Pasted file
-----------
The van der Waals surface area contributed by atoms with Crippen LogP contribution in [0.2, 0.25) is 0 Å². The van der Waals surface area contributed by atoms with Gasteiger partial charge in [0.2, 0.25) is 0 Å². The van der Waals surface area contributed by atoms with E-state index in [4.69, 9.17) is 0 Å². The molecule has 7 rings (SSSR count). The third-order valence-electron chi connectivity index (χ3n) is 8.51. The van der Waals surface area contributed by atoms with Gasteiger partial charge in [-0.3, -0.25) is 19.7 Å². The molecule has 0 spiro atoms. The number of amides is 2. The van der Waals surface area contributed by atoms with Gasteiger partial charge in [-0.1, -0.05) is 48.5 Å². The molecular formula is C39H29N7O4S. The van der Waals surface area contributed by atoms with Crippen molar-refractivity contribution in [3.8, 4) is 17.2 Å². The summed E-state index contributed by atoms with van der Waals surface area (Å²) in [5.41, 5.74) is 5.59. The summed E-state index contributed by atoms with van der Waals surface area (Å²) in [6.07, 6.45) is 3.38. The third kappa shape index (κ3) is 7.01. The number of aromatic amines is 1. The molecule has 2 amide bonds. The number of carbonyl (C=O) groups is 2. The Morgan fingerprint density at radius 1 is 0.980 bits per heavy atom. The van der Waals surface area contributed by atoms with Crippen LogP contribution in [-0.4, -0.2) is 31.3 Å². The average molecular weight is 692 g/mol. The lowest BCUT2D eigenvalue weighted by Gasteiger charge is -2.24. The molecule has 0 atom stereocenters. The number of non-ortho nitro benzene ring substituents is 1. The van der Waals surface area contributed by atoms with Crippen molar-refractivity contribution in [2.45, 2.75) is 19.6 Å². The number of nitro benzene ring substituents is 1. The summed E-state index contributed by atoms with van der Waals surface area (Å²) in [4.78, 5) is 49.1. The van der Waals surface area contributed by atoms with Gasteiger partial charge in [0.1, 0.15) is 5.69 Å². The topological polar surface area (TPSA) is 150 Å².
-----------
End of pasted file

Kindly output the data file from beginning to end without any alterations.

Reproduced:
The van der Waals surface area contributed by atoms with Crippen LogP contribution in [0.2, 0.25) is 0 Å². The van der Waals surface area contributed by atoms with Gasteiger partial charge in [0.2, 0.25) is 0 Å². The van der Waals surface area contributed by atoms with E-state index in [4.69, 9.17) is 0 Å². The molecule has 7 rings (SSSR count). The third-order valence-electron chi connectivity index (χ3n) is 8.51. The van der Waals surface area contributed by atoms with Gasteiger partial charge in [-0.3, -0.25) is 19.7 Å². The molecule has 0 spiro atoms. The number of amides is 2. The van der Waals surface area contributed by atoms with Gasteiger partial charge in [-0.1, -0.05) is 48.5 Å². The molecular formula is C39H29N7O4S. The van der Waals surface area contributed by atoms with Crippen molar-refractivity contribution in [3.8, 4) is 17.2 Å². The summed E-state index contributed by atoms with van der Waals surface area (Å²) in [5.41, 5.74) is 5.59. The summed E-state index contributed by atoms with van der Waals surface area (Å²) in [6.07, 6.45) is 3.38. The third kappa shape index (κ3) is 7.01. The number of aromatic amines is 1. The molecule has 2 amide bonds. The number of carbonyl (C=O) groups is 2. The Morgan fingerprint density at radius 1 is 0.980 bits per heavy atom. The van der Waals surface area contributed by atoms with Crippen LogP contribution in [-0.4, -0.2) is 31.3 Å². The average molecular weight is 692 g/mol. The lowest BCUT2D eigenvalue weighted by Gasteiger charge is -2.24. The molecule has 0 atom stereocenters. The number of non-ortho nitro benzene ring substituents is 1. The van der Waals surface area contributed by atoms with Crippen molar-refractivity contribution in [2.45, 2.75) is 19.6 Å². The number of nitro benzene ring substituents is 1. The summed E-state index contributed by atoms with van der Waals surface area (Å²) in [4.78, 5) is 49.1. The van der Waals surface area contributed by atoms with Gasteiger partial charge in [0.1, 0.15) is 5.69 Å². The topological polar surface area (TPSA) is 150 Å².